Injunction entered against Cabela's competitor founded by former employees

By Karen Kidd | Nov 14, 2018


Delaware Vice Chancellor Tamika Montgomery-Reeves  

WILMINGTON, Del. (Legal Newsline) – A Delaware chancellor recently granted a Nebraska-based sporting goods retailer's request for a preliminary injunction against a group of the retailer's former managers who allegedly started their own competing company in the same town where the retailer is headquartered.

In her 44-page memorandum opinion issued Oct. 26 Delaware Vice Chancellor Tamika Montgomery-Reeves also set bond at more than $1.8 million, which she estimated to be the gross profits for this year and all of next for the new company, NexGen Outfitters. The new company's launch had been expected Oct. 29, but the injunction covers contractual confidentiality and nonsolicitation provisions.

NexGen will be directly competing with Cabela's, the former employer of the new company's founders.

"Because NexGen is new and has no significant financial history, it is difficult to estimate the costs and damages it may incur during the pendency of the preliminary injunction," Montgomery-Reeves wrote in her memorandum opinion. She noted that NexGen's own total gross profit estimates for the rest of this year and all of next to be more than $2.5 million.


"If NexGen continues as a business in the face of this preliminary injunction, it will continue to have expenses but will be prevented from generating income and building its business through contacts the individual defendants made while at Cabela's," the vice chancellor said in her memorandum opinion.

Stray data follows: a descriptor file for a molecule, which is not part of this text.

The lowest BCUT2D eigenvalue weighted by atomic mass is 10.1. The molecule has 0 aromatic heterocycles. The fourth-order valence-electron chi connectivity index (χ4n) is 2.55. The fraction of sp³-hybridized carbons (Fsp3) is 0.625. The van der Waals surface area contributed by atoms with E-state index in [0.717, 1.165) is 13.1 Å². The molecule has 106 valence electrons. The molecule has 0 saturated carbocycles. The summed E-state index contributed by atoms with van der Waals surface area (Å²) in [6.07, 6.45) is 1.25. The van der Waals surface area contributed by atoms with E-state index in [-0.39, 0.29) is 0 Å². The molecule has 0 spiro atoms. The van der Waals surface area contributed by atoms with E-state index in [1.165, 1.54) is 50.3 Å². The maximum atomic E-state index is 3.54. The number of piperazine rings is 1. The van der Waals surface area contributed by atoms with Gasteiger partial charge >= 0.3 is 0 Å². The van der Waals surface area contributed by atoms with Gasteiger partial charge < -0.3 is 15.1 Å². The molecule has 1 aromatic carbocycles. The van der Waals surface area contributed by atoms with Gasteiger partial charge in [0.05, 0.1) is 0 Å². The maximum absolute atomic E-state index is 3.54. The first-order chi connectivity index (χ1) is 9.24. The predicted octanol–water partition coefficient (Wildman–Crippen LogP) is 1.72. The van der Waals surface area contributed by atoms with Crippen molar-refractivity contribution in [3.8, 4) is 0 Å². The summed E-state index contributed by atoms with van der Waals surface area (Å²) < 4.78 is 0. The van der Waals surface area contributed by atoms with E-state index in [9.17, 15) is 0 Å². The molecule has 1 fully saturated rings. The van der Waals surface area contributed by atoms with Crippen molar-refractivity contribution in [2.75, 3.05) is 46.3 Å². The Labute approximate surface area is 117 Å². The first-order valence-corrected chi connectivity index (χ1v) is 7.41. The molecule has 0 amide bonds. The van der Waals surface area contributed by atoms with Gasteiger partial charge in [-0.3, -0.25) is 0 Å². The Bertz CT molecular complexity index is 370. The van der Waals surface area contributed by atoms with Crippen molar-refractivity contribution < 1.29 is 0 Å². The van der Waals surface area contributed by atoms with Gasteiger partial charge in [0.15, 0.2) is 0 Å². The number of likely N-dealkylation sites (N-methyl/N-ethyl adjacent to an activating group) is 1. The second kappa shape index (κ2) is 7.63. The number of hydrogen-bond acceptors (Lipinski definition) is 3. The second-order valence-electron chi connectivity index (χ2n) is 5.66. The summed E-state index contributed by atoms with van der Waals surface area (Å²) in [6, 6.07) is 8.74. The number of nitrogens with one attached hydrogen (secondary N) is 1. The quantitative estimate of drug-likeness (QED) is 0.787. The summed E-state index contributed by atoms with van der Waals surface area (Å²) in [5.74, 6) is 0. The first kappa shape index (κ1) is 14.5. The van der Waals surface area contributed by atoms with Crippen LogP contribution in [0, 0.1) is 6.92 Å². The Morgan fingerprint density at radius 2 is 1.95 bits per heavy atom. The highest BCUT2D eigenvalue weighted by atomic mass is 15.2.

Cabela's, based in Sidney, Nebraska, where the company is the town's largest employer, sued NexGen Outfitters founders Ryan Wellman, Trent Santero, Mike Riddle and Jeremy Nesbitt, alleging the former Cabela's managers misappropriated company information and violated noncompete agreements.

Cabela's asked the Chancery Court for a preliminary injunction against its former employees and their new company and that they be enjoined "from tortiously interfering with agreements held by any other defendant or any third party," the background portion of the Chancery Court's memorandum opinion said.

Wellman and Riddle were fired from Cabela's in February while Nesbitt left the same month and Santero left in March, according to the background portion of the Chancery Court's decision. Before they left the company, during the previous December and January, the four "started making preparations for their new business, NexGen," the memorandum opinion said.

"These preparatory steps included designing a logo that included Cabela’s colors, using a Cabela’s-issued computer to install 'Business-in-a-Box,' a tool for setting up a new business, meeting with vendors at a Las Vegas trade show and developing a vision for the new business that included providing products and services to Cabela's customers," the memorandum opinion continued. "In February and March 2018, the individual defendants started taking more concrete steps."

Those steps allegedly included downloading Cabela’s information about national brands and emailing a Cabela's vendor inviting them to participate in the new company while the group obtains some perks in Cabela's home town.

"In April 2018, the Sidney City Council committed eight acres of the town's industrial park for use by NexGen in exchange for NexGen's commitment to create 12 jobs and $640,000 in employee payroll," the memorandum opinion said.

Cabela's lawsuit followed.

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